The Tecma Group of Companies:

For companies that are thinking about installing operations in Mexico, and have never been outside of the boundaries of the United States and have not had to take into account exchange related issues, what would you recommend in terms of decision-making, and what would be the basic things to know before making a decision?

Mark Earley:

Those are very good questions. I am going to tackle the first one in terms of considerations that should be made when looking at Mexico as a manufacturing venue. First and foremost the Mexican Peso is at around fifteen to one US Dollar. The movement that we have seen since December is not a market correction. This is a reaction to, again, the price of oil. If we listen to the experts, we can expect that the price of a barrel of oil will rise to somewhere around the seventy to eighty dollar range towards the end of this year. Therefore, we should also see an improvement in the
exchange rate in Mexico of the Peso in terms of its valuation against the US Dollar. The first thing to take into account when contemplating a decision to initiate operations in Mexico is that an exchange rate that is a little more historically consistent should be used. I would not use an exchange rate in Mexico of 15:1. I would use, let’s say an average for 2014. That would be somewhere in the thirteen Mexican Peso to US Dollar range. This is a conservative approach, but, for those companies looking to set up operations in Mexico, if a company does its analysis at at a 15:1 exchange rate it might look good to set up in Mexico. It is better, however, if it looks good using an exchange rate in Mexico of 13:1. At the later rate, its pretty safe to say that if you go toMexico the business case would be justifiable.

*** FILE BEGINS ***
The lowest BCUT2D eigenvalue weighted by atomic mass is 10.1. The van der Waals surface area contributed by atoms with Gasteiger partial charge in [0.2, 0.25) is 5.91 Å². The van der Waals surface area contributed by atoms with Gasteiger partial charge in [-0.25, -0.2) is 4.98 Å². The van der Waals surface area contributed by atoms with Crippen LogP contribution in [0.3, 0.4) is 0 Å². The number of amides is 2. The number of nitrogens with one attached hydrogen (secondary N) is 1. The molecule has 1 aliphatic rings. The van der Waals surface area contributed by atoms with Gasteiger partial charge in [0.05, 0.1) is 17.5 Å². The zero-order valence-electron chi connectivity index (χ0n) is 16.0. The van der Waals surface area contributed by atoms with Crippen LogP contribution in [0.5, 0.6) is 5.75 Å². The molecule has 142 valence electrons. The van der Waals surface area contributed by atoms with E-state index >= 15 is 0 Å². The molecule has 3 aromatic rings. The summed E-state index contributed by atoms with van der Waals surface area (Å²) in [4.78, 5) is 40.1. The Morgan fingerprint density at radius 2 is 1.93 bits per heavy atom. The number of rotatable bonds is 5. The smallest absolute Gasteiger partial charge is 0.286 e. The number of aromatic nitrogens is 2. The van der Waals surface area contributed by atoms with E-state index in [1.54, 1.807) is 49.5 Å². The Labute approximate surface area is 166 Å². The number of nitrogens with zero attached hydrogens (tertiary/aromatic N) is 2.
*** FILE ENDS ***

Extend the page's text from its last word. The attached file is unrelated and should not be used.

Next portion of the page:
Number two is that, as you look to Mexico, there is the ability to hedge the Peso going forward. This can be a difficult process. It is advisable to rely upon experts to do so. In terms of what Tecma does, we do not hedge very far out into the future. We will hedge, and will take the position of up to 50% of the Pesos required to fund our Mexican operations. When we do this, however, we usually do not go over a thirty day period. We don’t hedge for the long term, just in case there are major market adjustments in the Peso that would affect us negatively. As our sales are in US Dollars, any weakening of the Peso is beneficial to us. If it strengthens a little bit, yes, there is a negative impact on us. By selling in Dollars, however, we minimize our currency risk.

The Tecma Group of Companies:

In addition to how a company addresses this particular issue, you might want to also take a look at how the situation is different for a firm that has decided to incorporate itself in country to begin manufacturing in Mexico, as compared to those manufacturers that have opted to work with a shelter company. I would assume that there is a pretty significant difference with respect to those two scenarios?

Mark Earley:

That’s correct. When you take a look at the situation in which you are independent and you decide to establish your entity in Mexico, you are then dealing with financial institutions to go ahead and convert your US Dollars into Pesos to fund the Mexican operation. There needs to be some expertise in this area internally to make sure that companies find a financial institution that is credible in there ability to move funds through. Then a relationship must be established between the US financial institution and a Mexican bank.